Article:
If you do file a claim with OJCC, be sure to mail a copy of your claim through certified mail to your employer and their workers compensation carrier.
8. Prepare for Mediation and/or Court Hearing
Within 130 days after your petition filing date, you may be asked to participate in mediation. If you don’t reach a settlement during the mediation process, your claim will be scheduled for a pre-trial hearing. A Judge of Compensation Claim will review your claim.
The judge issues their decision no later than thirty days after your final hearing. If you aren’t satisfied with the judge’s ruling, you appeal that decision to the First District Court of Appeals.
9. Re-Opening Workers Compensation Claims
Workers can also reopen a closed workers compensation claim after it has been closed. Victims may want to reopen their claim if they start to suffer delayed onset injuries.
Delayed-onset injuries won’t show visible symptoms right away. They might take quite a while to manifest into real pain. Headaches and whiplash are two common examples of a delayed-onset injury.
Re-opening a claim will depend on the type of settlement you and your employer negotiated before the onset injuries began. If you agreed to a “compromise and release” agreement, your case can’t be reopened. If you agreed to a “stipulation and award,” your case can be reopened if certain circumstances exist such as errors or miscalculations within the original agreement.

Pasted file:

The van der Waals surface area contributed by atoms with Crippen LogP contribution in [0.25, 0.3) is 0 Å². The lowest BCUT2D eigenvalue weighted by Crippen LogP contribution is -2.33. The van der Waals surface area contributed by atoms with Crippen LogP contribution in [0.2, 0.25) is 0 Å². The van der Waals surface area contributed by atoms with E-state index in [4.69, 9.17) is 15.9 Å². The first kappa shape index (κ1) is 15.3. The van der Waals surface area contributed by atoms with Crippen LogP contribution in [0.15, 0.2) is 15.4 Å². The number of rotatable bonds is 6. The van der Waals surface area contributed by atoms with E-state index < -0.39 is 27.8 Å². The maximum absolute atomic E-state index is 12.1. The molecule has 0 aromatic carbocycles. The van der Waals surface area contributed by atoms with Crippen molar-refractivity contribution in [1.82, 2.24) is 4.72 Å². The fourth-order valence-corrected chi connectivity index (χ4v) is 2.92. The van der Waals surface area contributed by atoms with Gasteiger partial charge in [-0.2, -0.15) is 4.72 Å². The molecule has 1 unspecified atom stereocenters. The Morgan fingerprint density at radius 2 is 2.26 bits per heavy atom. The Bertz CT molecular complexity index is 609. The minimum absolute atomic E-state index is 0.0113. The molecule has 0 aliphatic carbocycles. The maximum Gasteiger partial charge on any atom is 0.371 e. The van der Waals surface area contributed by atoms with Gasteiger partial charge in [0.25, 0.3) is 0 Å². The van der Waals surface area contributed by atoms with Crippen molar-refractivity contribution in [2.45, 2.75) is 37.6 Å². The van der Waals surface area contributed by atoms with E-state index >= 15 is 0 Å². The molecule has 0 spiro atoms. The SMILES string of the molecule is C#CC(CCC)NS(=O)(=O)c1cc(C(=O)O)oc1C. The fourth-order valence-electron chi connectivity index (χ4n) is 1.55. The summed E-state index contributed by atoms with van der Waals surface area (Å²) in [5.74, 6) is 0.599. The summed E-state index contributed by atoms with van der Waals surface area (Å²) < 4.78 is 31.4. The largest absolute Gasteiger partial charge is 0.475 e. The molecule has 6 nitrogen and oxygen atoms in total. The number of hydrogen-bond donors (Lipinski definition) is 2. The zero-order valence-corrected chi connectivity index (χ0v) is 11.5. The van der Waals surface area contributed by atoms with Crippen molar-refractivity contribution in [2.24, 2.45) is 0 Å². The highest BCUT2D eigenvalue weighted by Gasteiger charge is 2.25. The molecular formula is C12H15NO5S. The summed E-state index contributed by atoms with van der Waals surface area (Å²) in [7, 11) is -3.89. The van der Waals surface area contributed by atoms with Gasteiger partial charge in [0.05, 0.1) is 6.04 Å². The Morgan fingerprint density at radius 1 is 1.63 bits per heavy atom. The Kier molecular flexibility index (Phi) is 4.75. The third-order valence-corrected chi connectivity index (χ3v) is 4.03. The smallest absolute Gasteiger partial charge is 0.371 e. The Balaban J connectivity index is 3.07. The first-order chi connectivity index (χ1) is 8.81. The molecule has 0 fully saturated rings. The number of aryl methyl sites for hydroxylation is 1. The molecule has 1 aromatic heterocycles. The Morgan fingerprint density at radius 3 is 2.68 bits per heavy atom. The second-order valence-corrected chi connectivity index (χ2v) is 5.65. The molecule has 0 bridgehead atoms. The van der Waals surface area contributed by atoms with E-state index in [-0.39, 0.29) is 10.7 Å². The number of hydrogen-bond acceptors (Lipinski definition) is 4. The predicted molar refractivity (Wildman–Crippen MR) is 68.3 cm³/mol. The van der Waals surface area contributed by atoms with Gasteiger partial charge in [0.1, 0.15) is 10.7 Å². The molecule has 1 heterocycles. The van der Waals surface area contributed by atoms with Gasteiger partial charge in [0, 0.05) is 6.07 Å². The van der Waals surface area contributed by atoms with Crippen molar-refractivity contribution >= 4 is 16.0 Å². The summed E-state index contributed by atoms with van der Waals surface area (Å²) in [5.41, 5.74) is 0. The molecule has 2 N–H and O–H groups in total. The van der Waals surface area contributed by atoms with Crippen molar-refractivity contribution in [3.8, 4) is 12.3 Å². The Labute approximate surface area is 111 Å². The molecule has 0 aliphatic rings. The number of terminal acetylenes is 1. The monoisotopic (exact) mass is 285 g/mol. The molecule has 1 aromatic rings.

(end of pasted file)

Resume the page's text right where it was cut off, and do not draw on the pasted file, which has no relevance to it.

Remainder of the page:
Thinking of filing a workers comp claim? If so, get your own accident records in order. Then, make an appointment with your own physician immediately. Keep them up to date on the progress of your claim and ask them to provide comments on any treatment plans.
Keep a detailed record of your doctor’s visits and recovery. These records may be helpful in case you start to notice any delayed onset injuries in the future.
Give us a call for more helpful information on the top reasons a workers comp attorney is your best first move. You can speak with us for free. Call 904 LAW-1212 anytime, day or night.